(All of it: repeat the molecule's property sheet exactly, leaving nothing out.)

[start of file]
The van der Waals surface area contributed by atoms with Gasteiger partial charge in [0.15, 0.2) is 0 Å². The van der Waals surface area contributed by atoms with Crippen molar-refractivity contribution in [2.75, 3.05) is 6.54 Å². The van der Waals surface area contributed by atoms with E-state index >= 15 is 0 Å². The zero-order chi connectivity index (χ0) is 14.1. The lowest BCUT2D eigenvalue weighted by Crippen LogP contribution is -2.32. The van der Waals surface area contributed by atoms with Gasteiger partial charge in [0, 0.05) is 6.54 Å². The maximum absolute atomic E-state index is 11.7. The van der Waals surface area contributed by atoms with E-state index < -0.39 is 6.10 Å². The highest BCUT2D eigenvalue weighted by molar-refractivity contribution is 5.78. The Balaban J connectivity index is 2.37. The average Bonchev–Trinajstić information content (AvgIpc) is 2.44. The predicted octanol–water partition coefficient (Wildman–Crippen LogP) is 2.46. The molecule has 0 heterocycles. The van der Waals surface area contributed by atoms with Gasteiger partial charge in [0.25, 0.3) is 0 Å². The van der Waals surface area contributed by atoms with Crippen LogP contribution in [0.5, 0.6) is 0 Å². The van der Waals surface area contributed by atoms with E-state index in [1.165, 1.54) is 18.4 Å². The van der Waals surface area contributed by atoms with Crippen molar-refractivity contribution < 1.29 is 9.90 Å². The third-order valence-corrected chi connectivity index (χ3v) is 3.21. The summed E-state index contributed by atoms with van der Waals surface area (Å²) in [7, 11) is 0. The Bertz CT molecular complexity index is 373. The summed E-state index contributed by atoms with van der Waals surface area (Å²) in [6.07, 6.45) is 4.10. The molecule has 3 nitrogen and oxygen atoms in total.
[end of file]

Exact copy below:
The van der Waals surface area contributed by atoms with Gasteiger partial charge in [0.15, 0.2) is 0 Å². The van der Waals surface area contributed by atoms with Crippen molar-refractivity contribution in [2.75, 3.05) is 6.54 Å². The van der Waals surface area contributed by atoms with E-state index >= 15 is 0 Å². The zero-order chi connectivity index (χ0) is 14.1. The lowest BCUT2D eigenvalue weighted by Crippen LogP contribution is -2.32. The van der Waals surface area contributed by atoms with Gasteiger partial charge in [0, 0.05) is 6.54 Å². The maximum absolute atomic E-state index is 11.7. The van der Waals surface area contributed by atoms with E-state index < -0.39 is 6.10 Å². The highest BCUT2D eigenvalue weighted by molar-refractivity contribution is 5.78. The Balaban J connectivity index is 2.37. The average Bonchev–Trinajstić information content (AvgIpc) is 2.44. The predicted octanol–water partition coefficient (Wildman–Crippen LogP) is 2.46. The molecule has 0 heterocycles. The van der Waals surface area contributed by atoms with Gasteiger partial charge in [0.25, 0.3) is 0 Å². The van der Waals surface area contributed by atoms with Crippen LogP contribution in [0.5, 0.6) is 0 Å². The van der Waals surface area contributed by atoms with E-state index in [1.165, 1.54) is 18.4 Å². The van der Waals surface area contributed by atoms with Crippen molar-refractivity contribution < 1.29 is 9.90 Å². The third-order valence-corrected chi connectivity index (χ3v) is 3.21. The summed E-state index contributed by atoms with van der Waals surface area (Å²) in [7, 11) is 0. The Bertz CT molecular complexity index is 373. The summed E-state index contributed by atoms with van der Waals surface area (Å²) in [6.07, 6.45) is 4.10. The molecule has 3 nitrogen and oxygen atoms in total.